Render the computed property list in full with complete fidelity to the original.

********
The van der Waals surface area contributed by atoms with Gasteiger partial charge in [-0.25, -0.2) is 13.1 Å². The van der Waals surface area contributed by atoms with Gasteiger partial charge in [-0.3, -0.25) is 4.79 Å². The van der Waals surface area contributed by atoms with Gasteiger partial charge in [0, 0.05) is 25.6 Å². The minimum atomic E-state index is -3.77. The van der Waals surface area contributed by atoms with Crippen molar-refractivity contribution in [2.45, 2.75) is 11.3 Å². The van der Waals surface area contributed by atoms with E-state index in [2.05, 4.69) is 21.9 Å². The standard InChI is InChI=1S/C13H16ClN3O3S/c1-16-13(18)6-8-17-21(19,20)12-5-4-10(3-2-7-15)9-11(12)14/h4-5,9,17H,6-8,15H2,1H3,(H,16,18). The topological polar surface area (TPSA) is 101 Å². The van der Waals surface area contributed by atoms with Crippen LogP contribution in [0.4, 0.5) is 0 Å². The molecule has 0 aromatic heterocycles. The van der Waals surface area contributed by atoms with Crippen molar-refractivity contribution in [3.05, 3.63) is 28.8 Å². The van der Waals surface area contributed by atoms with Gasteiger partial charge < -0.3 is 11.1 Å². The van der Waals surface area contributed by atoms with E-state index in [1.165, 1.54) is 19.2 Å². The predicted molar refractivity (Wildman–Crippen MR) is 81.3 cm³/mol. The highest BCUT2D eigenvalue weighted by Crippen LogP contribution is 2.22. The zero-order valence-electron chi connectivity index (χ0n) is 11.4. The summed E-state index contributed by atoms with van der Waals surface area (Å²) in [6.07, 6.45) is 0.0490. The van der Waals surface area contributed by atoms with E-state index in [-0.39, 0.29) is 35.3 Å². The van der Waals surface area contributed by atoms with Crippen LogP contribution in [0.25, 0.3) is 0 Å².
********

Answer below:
The van der Waals surface area contributed by atoms with Gasteiger partial charge in [-0.25, -0.2) is 13.1 Å². The van der Waals surface area contributed by atoms with Gasteiger partial charge in [-0.3, -0.25) is 4.79 Å². The van der Waals surface area contributed by atoms with Gasteiger partial charge in [0, 0.05) is 25.6 Å². The minimum atomic E-state index is -3.77. The van der Waals surface area contributed by atoms with Crippen molar-refractivity contribution in [2.45, 2.75) is 11.3 Å². The van der Waals surface area contributed by atoms with E-state index in [2.05, 4.69) is 21.9 Å². The standard InChI is InChI=1S/C13H16ClN3O3S/c1-16-13(18)6-8-17-21(19,20)12-5-4-10(3-2-7-15)9-11(12)14/h4-5,9,17H,6-8,15H2,1H3,(H,16,18). The topological polar surface area (TPSA) is 101 Å². The van der Waals surface area contributed by atoms with Crippen LogP contribution in [0.4, 0.5) is 0 Å². The molecule has 0 aromatic heterocycles. The van der Waals surface area contributed by atoms with Crippen molar-refractivity contribution in [3.05, 3.63) is 28.8 Å². The van der Waals surface area contributed by atoms with Gasteiger partial charge < -0.3 is 11.1 Å². The van der Waals surface area contributed by atoms with E-state index in [1.165, 1.54) is 19.2 Å². The predicted molar refractivity (Wildman–Crippen MR) is 81.3 cm³/mol. The highest BCUT2D eigenvalue weighted by Crippen LogP contribution is 2.22. The zero-order valence-electron chi connectivity index (χ0n) is 11.4. The summed E-state index contributed by atoms with van der Waals surface area (Å²) in [6.07, 6.45) is 0.0490. The van der Waals surface area contributed by atoms with E-state index in [-0.39, 0.29) is 35.3 Å². The van der Waals surface area contributed by atoms with Crippen LogP contribution in [0.25, 0.3) is 0 Å².